While the largest of animals impress us with their size and bulk, some of the most amazing are those you could hold in the palm of your hand. Here are three worth appreciating a little more.
- Frog hopping: Grad student Henry Astley at Brown University is showing us that those infamous frog dissections in school are not for naught. Actually, his experiments with professor Thomas Roberts thankfully leave the poor creatures alive and well, as they analyze their amazing ability to hop. A student of biomechanics at Brown, Astley was interested how frogs get more mileage than their muscles allow, reported PhysOrg. He filmed them in super slo-mo and found that as they crouch, ready to hop, the leg muscles transfer elastic energy into the tendons, loading them like a spring. A video clip shows how the little amphibians are superbly engineered hopping machines.
- Butterfly scratching: Imagine being able to smell with your feet. (Actually, some human feet smell, but that’s a different connotation.) Butterflies drum and scratch leaves to identify their host plants for egg-laying. They have special sensors on their feet that, along with their tasting proboscis, distance-smelling antennae, and superb eyesight, allow them to find the plants their caterpillars will need to eat. PhysOrg reported on this, but there is much more information with visuals on the new documentary Metamorphosis – a masterwork on Blu-Ray or DVD (see trailer and ordering information on MetamorphosisTheFilm.com).
- Shrimp webbing: Speaking of feet, shrimp have a similar ability to spiders, the ability to build silk webbing material – but they do it with their feet! The BBC News story included a short clip of the “spinnerets” on the shrimp’s legs used to extrude a sticky material the animal uses for building its house from surrounding pebbles and sand grains. Moreover, this material, described in the article as “nature’s way of engineering a highly functional material,” is salt-water resistant. Little is known about its properties, but one of the Oxford researchers expects the material to be strong and stretchy, like that of spider webs.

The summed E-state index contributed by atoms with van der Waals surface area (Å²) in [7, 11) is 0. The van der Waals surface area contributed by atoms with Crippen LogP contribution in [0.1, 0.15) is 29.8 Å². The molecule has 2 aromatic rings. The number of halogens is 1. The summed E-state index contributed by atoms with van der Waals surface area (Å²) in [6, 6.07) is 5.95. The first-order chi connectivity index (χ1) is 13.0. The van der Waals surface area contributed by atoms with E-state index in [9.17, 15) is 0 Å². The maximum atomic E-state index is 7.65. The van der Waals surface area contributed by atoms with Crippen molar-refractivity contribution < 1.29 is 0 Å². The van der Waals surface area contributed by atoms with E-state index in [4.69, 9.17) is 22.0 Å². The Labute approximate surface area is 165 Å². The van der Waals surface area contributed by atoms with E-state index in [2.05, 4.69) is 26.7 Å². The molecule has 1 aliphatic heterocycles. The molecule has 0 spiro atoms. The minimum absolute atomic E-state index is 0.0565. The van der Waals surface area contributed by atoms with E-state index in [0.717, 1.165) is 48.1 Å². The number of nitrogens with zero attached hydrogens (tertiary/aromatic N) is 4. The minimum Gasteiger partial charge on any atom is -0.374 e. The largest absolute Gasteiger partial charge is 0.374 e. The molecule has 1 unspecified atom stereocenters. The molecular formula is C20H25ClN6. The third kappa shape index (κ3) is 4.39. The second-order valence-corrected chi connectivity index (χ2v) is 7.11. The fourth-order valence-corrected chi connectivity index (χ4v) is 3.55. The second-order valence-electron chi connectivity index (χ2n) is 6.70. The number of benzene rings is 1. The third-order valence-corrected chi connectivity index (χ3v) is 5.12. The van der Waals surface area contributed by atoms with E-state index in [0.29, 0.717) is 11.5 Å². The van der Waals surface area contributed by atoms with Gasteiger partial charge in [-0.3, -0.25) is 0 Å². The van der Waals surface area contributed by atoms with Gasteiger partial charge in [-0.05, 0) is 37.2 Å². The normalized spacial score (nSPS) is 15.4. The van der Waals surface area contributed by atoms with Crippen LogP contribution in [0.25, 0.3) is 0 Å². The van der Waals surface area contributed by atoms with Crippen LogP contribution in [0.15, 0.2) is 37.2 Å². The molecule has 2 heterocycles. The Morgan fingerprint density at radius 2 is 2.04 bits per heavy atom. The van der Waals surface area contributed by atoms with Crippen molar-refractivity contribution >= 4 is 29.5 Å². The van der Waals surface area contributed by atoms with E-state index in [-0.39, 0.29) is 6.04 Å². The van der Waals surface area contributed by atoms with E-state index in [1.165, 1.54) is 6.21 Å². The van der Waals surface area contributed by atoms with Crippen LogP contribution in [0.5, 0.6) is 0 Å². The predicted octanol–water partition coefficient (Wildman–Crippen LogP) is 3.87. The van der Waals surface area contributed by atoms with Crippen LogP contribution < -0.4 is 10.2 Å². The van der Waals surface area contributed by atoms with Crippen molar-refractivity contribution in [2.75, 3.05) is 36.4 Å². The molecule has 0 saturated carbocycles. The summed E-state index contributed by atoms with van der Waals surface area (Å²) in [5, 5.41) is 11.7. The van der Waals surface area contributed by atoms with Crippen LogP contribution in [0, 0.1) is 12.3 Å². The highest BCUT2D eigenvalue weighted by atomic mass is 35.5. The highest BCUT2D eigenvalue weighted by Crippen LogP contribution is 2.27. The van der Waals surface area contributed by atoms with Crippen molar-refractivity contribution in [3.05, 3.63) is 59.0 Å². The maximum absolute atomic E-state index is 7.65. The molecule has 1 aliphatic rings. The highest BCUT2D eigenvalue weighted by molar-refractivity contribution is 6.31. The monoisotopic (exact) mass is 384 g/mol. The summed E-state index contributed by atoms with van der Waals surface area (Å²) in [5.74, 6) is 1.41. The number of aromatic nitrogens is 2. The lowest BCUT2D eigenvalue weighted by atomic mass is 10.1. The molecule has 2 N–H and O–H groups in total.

Only the last article mentioned evolution, and that just quickly in passing. The reader is told that “the thread has evolved to be spun underwater and to stay underwater throughout its life, so it will have a few tricks to be able to perform in marine [sic] environment.” Finding sense in that statement is left as an exercise. The focus of the article was actually more on revealing biological secrets for human benefit and inspiration. “It’s not that we want to copy things from nature,” one of the Oxford zoologists said. “It’s more that we want to be inspired by nature to see how she does the job.”….
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